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Peter Moore Calls Previous Anfield Road Expansion Plans “Insufficient”

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Liverpool’s chief executive hints at a larger Anfield expansion than previously planned.

Liverpool New Main Stand Test - U23 Ladies Training Session Photo by John Powell/Liverpool FC via Getty Images

Liverpool’s ownership group, Fenway Sports Group (FSG) are riding pretty high right now in the minds of all but the most stubborn (and at this point, misguided) Liverpool supporters. Sure, the big shiny thing goes a long way.

But so too did the expansion of the Main Stand, increasing matchday capacity 8,500 seats to 54,000. It was a clear statement of intent, as well as a tangible long-term investment in the club, one that will likely out-last their tenure.

Originally, the Main Stand expansion was supposed to be part of a multi-sept renovation plan, intended to bring Anfield closer to 60,000 seats. The second step was to be a roughly 4,000 seat expansion of the Anfield Road Stand.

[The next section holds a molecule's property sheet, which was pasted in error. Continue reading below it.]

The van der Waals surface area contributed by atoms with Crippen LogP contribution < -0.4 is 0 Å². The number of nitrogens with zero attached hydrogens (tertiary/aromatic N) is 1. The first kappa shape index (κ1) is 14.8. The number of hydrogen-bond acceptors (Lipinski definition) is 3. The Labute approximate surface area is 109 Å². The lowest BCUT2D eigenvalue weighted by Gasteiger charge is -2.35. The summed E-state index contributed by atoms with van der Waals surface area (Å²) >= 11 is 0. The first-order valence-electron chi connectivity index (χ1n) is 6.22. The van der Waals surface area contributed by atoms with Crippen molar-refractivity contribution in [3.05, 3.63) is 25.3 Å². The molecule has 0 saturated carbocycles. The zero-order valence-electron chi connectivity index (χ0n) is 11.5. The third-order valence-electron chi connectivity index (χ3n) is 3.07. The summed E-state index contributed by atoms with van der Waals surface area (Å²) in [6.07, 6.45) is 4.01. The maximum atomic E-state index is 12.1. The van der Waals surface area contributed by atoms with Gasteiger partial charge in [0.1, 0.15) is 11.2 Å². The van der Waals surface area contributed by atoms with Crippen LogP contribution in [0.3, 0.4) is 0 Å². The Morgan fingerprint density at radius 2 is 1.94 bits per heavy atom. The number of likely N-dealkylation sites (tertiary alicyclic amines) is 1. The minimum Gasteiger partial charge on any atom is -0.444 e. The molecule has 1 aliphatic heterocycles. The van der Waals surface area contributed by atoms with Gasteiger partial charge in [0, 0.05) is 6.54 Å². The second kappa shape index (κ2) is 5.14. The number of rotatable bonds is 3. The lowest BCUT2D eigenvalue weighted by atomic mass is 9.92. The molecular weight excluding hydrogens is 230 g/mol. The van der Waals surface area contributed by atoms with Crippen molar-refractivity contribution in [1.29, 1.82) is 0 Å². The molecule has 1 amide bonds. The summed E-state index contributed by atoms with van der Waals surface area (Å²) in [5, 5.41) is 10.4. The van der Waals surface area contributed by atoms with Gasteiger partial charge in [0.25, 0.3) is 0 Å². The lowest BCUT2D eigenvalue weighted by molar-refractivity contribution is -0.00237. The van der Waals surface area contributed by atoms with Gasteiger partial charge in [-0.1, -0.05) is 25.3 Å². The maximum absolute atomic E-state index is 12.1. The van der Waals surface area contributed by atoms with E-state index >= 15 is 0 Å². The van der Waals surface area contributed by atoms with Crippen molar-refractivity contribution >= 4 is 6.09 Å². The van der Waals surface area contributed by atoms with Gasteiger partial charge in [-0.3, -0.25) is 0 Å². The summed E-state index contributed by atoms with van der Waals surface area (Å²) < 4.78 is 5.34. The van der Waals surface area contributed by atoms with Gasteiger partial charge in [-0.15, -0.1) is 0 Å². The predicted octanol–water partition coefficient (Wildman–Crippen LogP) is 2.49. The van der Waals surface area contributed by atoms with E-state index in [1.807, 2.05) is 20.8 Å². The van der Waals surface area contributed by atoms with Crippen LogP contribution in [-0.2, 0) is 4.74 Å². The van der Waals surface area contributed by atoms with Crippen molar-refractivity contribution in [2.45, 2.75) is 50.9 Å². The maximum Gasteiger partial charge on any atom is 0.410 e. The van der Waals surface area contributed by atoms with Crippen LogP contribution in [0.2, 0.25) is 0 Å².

Now? Chief executive Peter Moore is hinting that he thinks that is too small for their long-term ambitions.

“That is insufficient for our plans,” Moore said in an interview with AP, “We’re continuing to analyse what is the optimum number.

“I think in the next few months you’re going to hear from us as regards to what those plans will be. I can tell you definitively it won’t be the rather small-to-medium plans we had recently.”

“Of course the potential exists that following the feasibility study the initial plans may change”

This will no doubt be greeted as good news by most supporters. Tickets are hard to come by at the worst of times, and the current standing of the club makes it even more difficult.

Obviously it isn’t purely altruistic by the club. It seems likely that the previous expansion plans were too small, and after further number crunching, the short to medium-term return on investment would have been marginal.

FSG don’t just want to expand for the sake of it, but want to expand to increase their size, stature, and financial viability of the club. All good things, of course, and all things that make a puny 4,000 seats “insufficient” in the current market.

It will be interesting to hear what new plans Moore et al. cook up in a couple of months.